By Melanius Alphonse
Apparently, the failure to remember the positions taken while in opposition is becoming the new norm in Saint Lucian politics.
I have specifically decided to address the matter, not only to highlight the hypocrisy of the St Lucia Labour Party (SLP), but to also point to the destabilizing effects that gambling is having on the social fabric of the community.
Melanius Alphonse is a management and development consultant. He is an advocate for community development, social justice, economic freedom and equality; the Lucian People’s Movement (LPM) critic on youth initiative, infrastructure, economic and business development. He can be reached at email@example.com
Many will remember the first national discussion on the introduction of gambling during the late 1980s and early 90s. Many will remember too, how vehemently the SLP opposed the introduction of gambling back then, and in effect, casting itself as the party of "moral conscience".
The hypocrisy and inconsistencies would surface once again in most recent years (2009-2011), just about the time when the United Workers Party (UWP) seemed dead set on introducing casino gambling and slot machines to a number of pristine communities throughout the nation. But as fate would have it, the gods who control the electoral process in Saint Lucia, would deal a deadly electoral blow to the UWP, thus allowing the SLP to once again prove its worth on the issue of gambling.
Of course, just as they did during their tenure in office from 1997-2006, and again in 2011 till present, the issue of gambling and its negative effects on the social fabric of the nation has once again been swept under the rug.
Today, all of the red chest beating and the clenched fist of resistance that once punctuated the Saint Lucian skies have all gone silent. The hypocrites, like their predecessors, seem to place greater value on the perceived revenues that gambling is generating than on the social implications that it is presently having on the nation.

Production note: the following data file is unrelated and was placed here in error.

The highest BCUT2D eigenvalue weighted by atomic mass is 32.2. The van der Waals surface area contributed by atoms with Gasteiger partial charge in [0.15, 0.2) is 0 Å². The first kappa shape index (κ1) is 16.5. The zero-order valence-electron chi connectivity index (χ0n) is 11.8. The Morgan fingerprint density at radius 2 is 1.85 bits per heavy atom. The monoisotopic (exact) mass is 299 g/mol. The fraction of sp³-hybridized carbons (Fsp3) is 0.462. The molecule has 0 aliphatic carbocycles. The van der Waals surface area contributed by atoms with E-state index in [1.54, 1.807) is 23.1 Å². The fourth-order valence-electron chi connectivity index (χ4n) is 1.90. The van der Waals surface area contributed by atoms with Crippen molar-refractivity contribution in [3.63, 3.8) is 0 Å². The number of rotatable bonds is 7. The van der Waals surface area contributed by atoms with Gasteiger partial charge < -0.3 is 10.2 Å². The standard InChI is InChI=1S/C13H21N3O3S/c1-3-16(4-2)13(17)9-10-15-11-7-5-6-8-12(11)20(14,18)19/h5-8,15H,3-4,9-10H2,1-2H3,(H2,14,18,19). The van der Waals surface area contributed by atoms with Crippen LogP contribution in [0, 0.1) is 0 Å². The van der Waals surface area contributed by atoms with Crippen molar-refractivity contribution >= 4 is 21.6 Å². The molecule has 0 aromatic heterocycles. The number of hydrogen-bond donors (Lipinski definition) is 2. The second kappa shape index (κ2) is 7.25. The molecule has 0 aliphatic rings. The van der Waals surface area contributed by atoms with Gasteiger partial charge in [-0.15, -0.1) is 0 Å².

Now in office, and sitting comfortable on a hefty monthly salary with perks too numerous to mention, it is no longer problematic for the SLP to view how gaming facilities and slot machines are spinning the lives of many throughout Saint Lucian communities out of control.
Sadly, the poor have always been the ones to get trapped in the vice of gambling. The menial wages that they earn, and which are no doubt insufficient to support their families, have driven them to the slot machines in hopes of striking it rich under the supervision of the state.
So, why is it that these much talked about slot machines are still fully functional and accessible to the public under a St Lucia Labour government?
The LPM is in the minority for thinking that an unregulated gaming system in the country has contributed to a breakdown in social order, and thereby poses a national predicament?
In fact, this vice of gambling is contributing to greater poverty and inequality. This addiction and its related social ills are a burden to the public and private system, and also present a greater challenge to the law enforcement community. Is it worth it?
There seems to be a deafening silence in the hallway of this Khmer Rouge government. I am not referring to Cambodia, but to the imitation Khmer Rouge government of Saint Lucia, which seems to have all together dismantled and buried its “En Rouge” position on gambling.
Meanwhile, as the people continue to be gamed, the government has its game face on -- collecting a rapid source of gambling revenue, quietly.
Where’s the outcry? It’s a shame!